Author Topic: Blue Mold on the outside?  (Read 1361 times)

Offline Nick

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Blue Mold on the outside?
« on: April 20, 2010, 11:25:42 AM »
Hi all,

I am experimenting with soft blues such as Stilton, but as far as I see most of the people on here making blue cheese are happy to have the blue on the outside, now surely this is incorrect??


If you see a real Stilton it has no mold on the outside, only a brown crust, The blue mold should radiate from the inside out not vice-versa?

Now  in my humble opinion, the Stilton ought to be Air dried for 2 reasons 1.) to prevent the start of the blue mold forming on the out side, this is why its smoothed and 2.)The crust will stop the holes from closing once its pierced.

Or am I missing something here?

I have tried my method but I don't think I air dried it enough as a small amount of blue is forming on the outside, I am thinking about scraping it off  (I believe living in a tropical climate may also have something to do with this)

Please, what are your thoughts on this subject?

Nick


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Offline Sailor Con Queso

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Re: Blue Mold on the outside?
« Reply #1 on: April 20, 2010, 12:27:57 PM »
When making a Stilton (or most Blues) the blue mold is added to the milk at the beginning. You definitely want the blue to form on the outside and cover the rind. As the cheese ages, the mold runs out of food and starts dying off. The blue will then turn tan. THAT'S the brown that you see on  finished Stiltons.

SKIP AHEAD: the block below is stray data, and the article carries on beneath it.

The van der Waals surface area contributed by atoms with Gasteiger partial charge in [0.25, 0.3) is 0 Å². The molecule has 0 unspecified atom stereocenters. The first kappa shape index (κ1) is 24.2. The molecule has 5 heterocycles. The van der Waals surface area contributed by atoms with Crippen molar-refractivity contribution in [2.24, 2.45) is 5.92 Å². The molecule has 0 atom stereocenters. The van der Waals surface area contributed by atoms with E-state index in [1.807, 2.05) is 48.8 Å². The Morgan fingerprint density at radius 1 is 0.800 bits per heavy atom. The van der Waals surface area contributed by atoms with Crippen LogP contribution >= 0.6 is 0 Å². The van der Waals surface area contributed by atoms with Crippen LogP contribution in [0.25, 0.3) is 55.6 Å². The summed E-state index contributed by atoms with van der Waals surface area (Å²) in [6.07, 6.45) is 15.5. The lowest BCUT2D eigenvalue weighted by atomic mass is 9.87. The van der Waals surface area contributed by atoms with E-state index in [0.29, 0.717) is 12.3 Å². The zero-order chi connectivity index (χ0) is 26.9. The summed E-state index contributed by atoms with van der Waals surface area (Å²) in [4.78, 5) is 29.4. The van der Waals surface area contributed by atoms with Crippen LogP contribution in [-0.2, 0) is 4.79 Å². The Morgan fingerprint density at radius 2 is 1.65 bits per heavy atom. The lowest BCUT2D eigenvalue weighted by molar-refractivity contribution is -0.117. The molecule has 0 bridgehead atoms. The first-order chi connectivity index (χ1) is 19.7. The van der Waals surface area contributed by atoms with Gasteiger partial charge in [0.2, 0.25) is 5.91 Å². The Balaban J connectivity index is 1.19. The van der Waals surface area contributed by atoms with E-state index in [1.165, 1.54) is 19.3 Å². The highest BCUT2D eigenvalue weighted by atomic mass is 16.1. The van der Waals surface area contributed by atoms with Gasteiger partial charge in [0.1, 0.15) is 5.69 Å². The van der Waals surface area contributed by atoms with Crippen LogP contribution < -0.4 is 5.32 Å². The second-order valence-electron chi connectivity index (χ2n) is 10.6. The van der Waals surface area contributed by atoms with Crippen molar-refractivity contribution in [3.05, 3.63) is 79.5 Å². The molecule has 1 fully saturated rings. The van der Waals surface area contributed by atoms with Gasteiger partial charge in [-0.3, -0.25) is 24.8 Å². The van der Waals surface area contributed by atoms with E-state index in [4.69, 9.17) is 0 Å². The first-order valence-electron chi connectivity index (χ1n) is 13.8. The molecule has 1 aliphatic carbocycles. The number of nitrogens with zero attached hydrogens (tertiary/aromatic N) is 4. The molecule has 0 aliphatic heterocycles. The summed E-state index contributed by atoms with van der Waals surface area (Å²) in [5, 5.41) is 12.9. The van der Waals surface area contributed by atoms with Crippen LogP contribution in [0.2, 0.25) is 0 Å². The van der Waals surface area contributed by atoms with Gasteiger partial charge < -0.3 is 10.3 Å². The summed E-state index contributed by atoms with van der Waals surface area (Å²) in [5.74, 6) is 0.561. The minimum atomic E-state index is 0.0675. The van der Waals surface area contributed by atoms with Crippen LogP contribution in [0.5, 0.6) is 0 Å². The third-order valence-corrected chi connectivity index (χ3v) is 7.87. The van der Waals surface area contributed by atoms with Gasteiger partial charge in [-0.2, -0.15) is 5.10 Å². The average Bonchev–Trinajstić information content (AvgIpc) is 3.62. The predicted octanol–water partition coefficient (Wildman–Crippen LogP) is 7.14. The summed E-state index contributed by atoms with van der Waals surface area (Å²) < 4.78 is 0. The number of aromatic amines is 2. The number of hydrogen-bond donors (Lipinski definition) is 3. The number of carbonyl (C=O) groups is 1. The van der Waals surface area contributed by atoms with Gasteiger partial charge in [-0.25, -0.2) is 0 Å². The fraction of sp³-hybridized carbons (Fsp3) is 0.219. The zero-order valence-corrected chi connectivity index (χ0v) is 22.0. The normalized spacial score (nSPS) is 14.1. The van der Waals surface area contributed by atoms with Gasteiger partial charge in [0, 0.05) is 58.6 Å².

A moldy Stilton is a thing of beauty. Yes, you eat the rind. - Ed
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Offline Nick

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Re: Blue Mold on the outside?
« Reply #2 on: April 20, 2010, 12:33:27 PM »
now that makes sense, I was watching a video on You tube, they pierced their Stiltons after 20 days, and it looked like the crust had formed. So should the blue die off an turn brown in around 20 days?

Offline linuxboy

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Re: Blue Mold on the outside?
« Reply #3 on: April 20, 2010, 12:39:35 PM »
To add to Sailor's excellent post:

Now  in my humble opinion, the Stilton ought to be Air dried for 2 reasons 1.) to prevent the start of the blue mold forming on the out side, this is why its smoothed and 2.)The crust will stop the holes from closing once its pierced.

Kind of. Stiltons should be air dried for a few days, just like most cheeses, for proper rind formation. Blue cheese mold hates physical moisture, but loves a lovely ~92% humid environment with good airflow. If you don't dry the surface, you impede proper mold formation and give other molds a chance to colonize the rind.

You want blue mold on the outside, because as a penicillin mold, it will kill other species, and will also give you protection during the prolonged 60+ day aging. A 90-day stilton is a thing of beauty.

The crust does not prevent holes from closing up. The right water content of the cheese paste does. By the time you get to this stage, when there is a rind, it's already too late. The cheese paste is made in the vat and to a lesser degree draining and forming. The gas-formed and mechanical openings in blue should already be there. The piercing just introduces some extra oxygen.

Now, of course, you may have discovered a new and fantastic way to make blue cheeses. But traditionally blues are made just like Sailor has posted here and in other threads.
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Offline Nick

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Re: Blue Mold on the outside?
« Reply #4 on: April 20, 2010, 10:32:41 PM »
Well thanks guys for clearing this issue up.
This is such a great forum
once again thanks  :D


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